Questions that need public answers

The end of the Mueller investigation appears to have answered the main question: there is no evidence President Trump or any of his campaign officials attempted to collude with Russia to sway the 2016 presidential election.  Democrats will continue to point to the handful of indictments handed down, but it’s important to keep reminding them these have nothing to do with foreign collusion, and mostly amount to “process fouls” committed during the investigation.

The investigation lasted nearly two years, during which time many leading Democrats either alluded or outright stated there was direct evidence of collusion driving the Special Counsel’s activity.  We now know that to be categorically false (which should utterly destroy the credibility of those, like Rep. Adam Schiff, who continually dabbled in such statements).  The end of the investigation leaves open more questions than it answers, primarily concerning how the allegations of collusion were made in the first place.  Sharyl Attkison, one of the few professional journalists left in our country, has compiled a list of questions Americans deserve answers to.  Excerpt:

If, in the end, Mueller found no convincing evidence that Americans colluded with Russia, how did top current and former U.S. intel officials supposedly become so convinced otherwise?

In fact, one might ask, were they really convinced, or were they promulgating a narrative they knew was at best unproven and quite possibly false?
And if so, why?

Who thought it was a valid idea to continue to wiretap Page, time after time after time, as if he were a Russian agent, while they apparently turned up no evidence that he was?

Did any Foreign Intelligence Surveillance Court judges question the FBI’s relentless pursuit of Carter Page and the dragnet the wiretaps allowed them to secretly cast for those around him, including, quite possibly, Trump?

Who was behind the campaign of anti-Trump leaks—frequently including false information—that became ubiquitous in the news media?

What does it say about the judgment of some of our one-time top intel officials if they really believed Trump colluded with Russia? This includes former CIA Director John Brennan, former FBI Director James Comey, former Director of National Intelligence James Clapper, former national security adviser Susan Rice, and former ambassador Samantha Power.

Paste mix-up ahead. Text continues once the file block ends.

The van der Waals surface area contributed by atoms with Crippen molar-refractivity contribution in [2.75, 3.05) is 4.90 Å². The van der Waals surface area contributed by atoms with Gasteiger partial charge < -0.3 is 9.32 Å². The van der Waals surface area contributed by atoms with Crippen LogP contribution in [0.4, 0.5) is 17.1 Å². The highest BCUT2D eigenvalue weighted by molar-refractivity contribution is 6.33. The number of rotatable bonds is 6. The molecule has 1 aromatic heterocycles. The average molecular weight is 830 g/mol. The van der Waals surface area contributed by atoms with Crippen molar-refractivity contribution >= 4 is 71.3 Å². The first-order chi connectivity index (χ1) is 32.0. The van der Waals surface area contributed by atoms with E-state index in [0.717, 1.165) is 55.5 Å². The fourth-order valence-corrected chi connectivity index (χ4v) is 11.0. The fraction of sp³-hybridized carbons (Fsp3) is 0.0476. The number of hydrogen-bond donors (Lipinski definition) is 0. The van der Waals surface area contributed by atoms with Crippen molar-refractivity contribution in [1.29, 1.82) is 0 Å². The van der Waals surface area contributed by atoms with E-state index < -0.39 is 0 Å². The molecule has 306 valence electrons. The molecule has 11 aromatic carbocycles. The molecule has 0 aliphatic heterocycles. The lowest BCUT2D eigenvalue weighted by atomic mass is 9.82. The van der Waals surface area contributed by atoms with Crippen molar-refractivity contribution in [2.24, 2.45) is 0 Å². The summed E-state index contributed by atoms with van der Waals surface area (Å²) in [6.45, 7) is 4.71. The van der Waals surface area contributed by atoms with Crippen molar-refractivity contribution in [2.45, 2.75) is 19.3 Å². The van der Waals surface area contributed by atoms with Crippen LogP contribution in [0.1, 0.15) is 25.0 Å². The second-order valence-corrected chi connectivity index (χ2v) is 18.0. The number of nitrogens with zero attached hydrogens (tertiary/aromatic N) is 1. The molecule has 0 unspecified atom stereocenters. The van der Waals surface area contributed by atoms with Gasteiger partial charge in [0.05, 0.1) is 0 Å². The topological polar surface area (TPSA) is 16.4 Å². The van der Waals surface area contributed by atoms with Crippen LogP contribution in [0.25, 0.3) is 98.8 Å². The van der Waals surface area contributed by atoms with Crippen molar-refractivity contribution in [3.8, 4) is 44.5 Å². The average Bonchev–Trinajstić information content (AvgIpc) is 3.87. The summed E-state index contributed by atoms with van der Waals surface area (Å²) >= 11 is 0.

What other mistakes did they make, and what actions did they take based on any such mistakes?

Were any of the “unmaskings” of American citizens by these intel officials in 2016 politically motivated?

What did the Justice Department ever do about the criminal referral Sens. Chuck Grassley (R-Iowa) and Lindsey Graham (R-S.C.) made against (ex-MI6 spy Christopher) Steele in January 2018?

James Comey, who would be keeping a low public profile if he had any sense of shame, tweeted “So many questions.” after Attorney General William Barr released his summary of the Mueller Report.  While this was a transparent attempt to keep the anti-Trump focus alive, he’s actually correct that many questions remain.  Just not the ones he’s dreaming up.  Senator Lindsey Graham had the appropriate response to Comey:

Graham

Here’s hoping Senate Republicans haul all the Obama-era officials involved in this witch hunt before Congress and bore into the woodwork on these questions.  Perhaps we’ll finally get the real “bombshells” if they do so.  The weaponization of the IRS under the last administration was just the start.  Americans deserve to know just how far that corruption spread.

Keep the pressure on

President Trump’s re-election campaign communications director throws the gauntlet down to the misleading mainstream press (click to enlarge):

I find the use of the phrase “reckless statements” to be interesting.  I don’t know that it’s the intent, but the phrase immediately brought libel law to mind.  Generally speaking, public figures have a harder time bringing libel suits than average citizens.  But libel has a very specific definition: “…making of defamatory statements (false and reckless) in a printed or fixed medium, such as a magazine, newspaper or online such as a website or a social media site like Twitter.”